Marpe: Westport Is “Strong And Resilient”

What a difference a year makes.

At this time in 2020, when 1st Selectman Jim Marpe gave his State of the Town address to a large Westport Library crowd, he was aware of something called “the coronavirus.” But the town was strong, and the 4 challenges he cited were traffic, affordable housing, enhancing town facilities, and the mill rate.

Barely a month later, he led a town-wide Coronavirus Seminar in the library — though some residents stayed home, and watched virtually.

Three days later the schools, Town Hall and all public facilities shut down.

This afternoon, Marpe and Board of Education chair Candice Savin were back at the library. But they delivered the 4th annual State of the Town report to an empty Trefz Forum. The event — like so many others in the past 10 months — was fully remote.

COVID colored nearly all of both leaders’ remarks.

From left: Board of Education chair Candice Savin, 1st Selectman Jim Marpe, assistant town attorney Eileen Lavigne Flug (moderator).

Marpe acknowledged that as an early hot spot, Westport “stumbled a little out of the gate.” But — from outdoor dining to the Remarkable Theater; from public and private pivots to new ways of celebrating holidays; in ways large and small — Westport’s response was creative and strong.

The 1st selectman cited these operations:

  • Live remote work, including all town services
  • Zoom technology for public and internal meetings
  • A property tax deferral program.
  • Flexibility with town rules
  • Election registration, and primary and general elections, completed using drop-off and mail-in ballots, and socially distanced polling places.

Town officials interpreted often inconsistent governor’s and state guidelines to the public, Marpe said. They used Nixle, social media, video, their website, school contact lists and more to communicate. They coordinated education, compliance and enforcement efforts with the fire marshal and Westport Weston Health District.

Officials also worked with local business owners, leaders and organizations like the Westport Weston Chamber of Commerce and Downtown Merchants Association to reopen safely.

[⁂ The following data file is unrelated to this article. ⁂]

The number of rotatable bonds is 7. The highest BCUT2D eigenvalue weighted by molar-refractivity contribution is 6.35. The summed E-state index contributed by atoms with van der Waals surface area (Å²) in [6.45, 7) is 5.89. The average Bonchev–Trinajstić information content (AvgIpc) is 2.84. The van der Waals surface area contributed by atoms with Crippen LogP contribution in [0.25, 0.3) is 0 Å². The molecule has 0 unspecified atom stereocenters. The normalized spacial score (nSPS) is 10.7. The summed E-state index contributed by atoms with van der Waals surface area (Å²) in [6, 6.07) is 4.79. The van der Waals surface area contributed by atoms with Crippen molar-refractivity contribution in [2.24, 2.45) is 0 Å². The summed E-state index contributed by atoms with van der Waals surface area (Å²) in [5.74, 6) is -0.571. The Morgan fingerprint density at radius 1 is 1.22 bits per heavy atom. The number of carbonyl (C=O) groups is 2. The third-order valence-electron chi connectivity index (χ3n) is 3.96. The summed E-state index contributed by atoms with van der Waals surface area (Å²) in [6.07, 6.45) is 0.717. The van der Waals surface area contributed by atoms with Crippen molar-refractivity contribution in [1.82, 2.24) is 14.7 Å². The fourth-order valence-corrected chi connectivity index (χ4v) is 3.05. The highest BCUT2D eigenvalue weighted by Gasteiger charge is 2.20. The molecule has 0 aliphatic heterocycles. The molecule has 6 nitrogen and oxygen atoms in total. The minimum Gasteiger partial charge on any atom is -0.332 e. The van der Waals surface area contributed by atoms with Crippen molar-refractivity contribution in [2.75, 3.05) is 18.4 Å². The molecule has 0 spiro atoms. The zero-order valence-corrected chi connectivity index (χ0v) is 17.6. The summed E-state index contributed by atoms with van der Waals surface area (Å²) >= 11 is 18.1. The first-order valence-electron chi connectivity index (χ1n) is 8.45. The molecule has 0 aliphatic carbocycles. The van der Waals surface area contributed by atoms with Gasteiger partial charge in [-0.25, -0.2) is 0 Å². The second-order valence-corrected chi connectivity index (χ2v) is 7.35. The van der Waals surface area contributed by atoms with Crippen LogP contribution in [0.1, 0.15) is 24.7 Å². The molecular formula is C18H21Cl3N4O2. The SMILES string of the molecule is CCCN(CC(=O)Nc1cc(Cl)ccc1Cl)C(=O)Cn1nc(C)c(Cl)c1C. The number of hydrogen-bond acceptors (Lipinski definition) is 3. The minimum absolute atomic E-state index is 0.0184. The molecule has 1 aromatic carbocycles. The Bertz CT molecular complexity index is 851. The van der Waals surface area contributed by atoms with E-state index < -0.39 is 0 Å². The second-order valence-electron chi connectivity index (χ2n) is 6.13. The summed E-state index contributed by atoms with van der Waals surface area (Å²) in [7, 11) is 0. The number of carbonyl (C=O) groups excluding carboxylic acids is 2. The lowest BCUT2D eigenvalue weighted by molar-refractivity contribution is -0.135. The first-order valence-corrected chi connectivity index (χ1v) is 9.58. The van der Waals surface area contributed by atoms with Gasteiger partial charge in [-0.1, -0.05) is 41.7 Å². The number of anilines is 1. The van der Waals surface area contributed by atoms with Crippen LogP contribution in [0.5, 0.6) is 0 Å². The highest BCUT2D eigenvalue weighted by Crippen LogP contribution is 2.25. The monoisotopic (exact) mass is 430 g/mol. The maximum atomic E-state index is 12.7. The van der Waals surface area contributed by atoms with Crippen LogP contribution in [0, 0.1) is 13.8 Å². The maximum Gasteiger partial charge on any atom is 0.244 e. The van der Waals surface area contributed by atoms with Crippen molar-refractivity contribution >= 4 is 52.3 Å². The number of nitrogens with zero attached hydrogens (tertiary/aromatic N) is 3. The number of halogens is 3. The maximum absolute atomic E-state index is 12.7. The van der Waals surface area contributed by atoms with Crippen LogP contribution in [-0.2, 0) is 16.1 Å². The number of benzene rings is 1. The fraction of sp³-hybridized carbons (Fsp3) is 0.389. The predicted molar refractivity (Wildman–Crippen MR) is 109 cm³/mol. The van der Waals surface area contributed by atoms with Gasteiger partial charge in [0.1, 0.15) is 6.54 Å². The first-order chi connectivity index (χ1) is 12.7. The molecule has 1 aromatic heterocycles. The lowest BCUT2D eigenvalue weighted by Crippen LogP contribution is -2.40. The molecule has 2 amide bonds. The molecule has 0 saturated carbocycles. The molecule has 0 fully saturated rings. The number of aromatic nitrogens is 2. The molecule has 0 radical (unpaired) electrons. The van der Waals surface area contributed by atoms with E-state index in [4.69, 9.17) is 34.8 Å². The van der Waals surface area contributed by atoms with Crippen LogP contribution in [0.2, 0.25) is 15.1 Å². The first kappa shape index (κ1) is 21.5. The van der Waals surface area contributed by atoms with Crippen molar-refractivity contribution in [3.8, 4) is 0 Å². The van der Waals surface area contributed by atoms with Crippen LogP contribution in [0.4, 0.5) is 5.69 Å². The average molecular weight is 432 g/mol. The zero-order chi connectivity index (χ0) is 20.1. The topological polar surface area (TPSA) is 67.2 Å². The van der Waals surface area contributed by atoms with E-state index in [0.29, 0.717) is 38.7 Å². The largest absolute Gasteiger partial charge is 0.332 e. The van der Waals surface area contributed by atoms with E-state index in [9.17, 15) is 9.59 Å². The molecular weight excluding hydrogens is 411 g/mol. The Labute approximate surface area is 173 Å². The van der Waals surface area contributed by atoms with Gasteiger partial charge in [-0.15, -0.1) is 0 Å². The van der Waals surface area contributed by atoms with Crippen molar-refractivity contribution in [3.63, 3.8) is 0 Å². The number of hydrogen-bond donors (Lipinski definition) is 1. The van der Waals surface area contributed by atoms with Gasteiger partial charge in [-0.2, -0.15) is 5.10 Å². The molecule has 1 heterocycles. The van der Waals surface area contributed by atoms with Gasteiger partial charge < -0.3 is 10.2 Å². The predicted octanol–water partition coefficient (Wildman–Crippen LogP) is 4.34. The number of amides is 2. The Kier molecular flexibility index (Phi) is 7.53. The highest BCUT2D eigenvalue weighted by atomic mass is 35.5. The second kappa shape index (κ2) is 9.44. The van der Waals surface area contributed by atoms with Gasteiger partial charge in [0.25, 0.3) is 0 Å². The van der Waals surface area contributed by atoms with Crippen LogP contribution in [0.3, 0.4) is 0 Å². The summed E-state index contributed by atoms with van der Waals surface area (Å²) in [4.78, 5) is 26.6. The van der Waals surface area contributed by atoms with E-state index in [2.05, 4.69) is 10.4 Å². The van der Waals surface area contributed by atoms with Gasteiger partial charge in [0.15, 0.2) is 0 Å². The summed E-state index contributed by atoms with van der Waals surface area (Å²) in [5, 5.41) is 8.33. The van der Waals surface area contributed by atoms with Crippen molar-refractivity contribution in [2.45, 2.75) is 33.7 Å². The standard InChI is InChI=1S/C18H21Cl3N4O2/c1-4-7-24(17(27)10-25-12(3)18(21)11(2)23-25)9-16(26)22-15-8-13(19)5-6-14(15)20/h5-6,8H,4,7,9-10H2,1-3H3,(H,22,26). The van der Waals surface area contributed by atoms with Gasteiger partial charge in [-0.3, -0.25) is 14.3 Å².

1st Selectman Jim Marpe delivered his remarks via the town and library websites, and on Cablevision and Frontier TV.

Marpe noted non-COVID efforts as well:

  • Launching the “Zero Food Waste Challenge” with Sustainable Westport.
  • Negotiating to establish new management at the Inn at Longshore
  • Initiating the Transit District’s Wheels to You program
  • Inaugurating “Westport Together” alliance to strengthen the health and well-being of Westport’s youth.

He added, “the murders of George Floyd and other persons of color, along with some racially driven local events, caused all of us to re-examine our commitment to diversity and inclusion.” TEAM Westport, the Westport Library and Westport Country Playhouse have partnered in those efforts.

In addition, Marpe said:

  • The P&Z Commission amended zoning regulations to create new opportunities for semi-independent units designed for adults with special needs.
  • He attends P&Z Affordable Housing Subcommittee meetings, with representatives from TEAM Westport, Health & Human Services, the Westport Housing Authority, the RTM and others
  • P&Z chair Danielle Dobin and he have participated in statewide webinars and panels focusing on affordable housing and racial equity.
  • The town is committed to focus more assertively on hiring and mentoring a more diverse workforce.
  • He worked with the Chief of Police, Fire Chief and EMS to establish a Civilian Review Panel to oversee complaints and hiring.

Then came Tropical Storm Isaias. No lives were lost, and property damage was limited. But it was one more test of town government.

Grove Point Road: just one example off Isaias’ devastation. (Photo/John Kantor)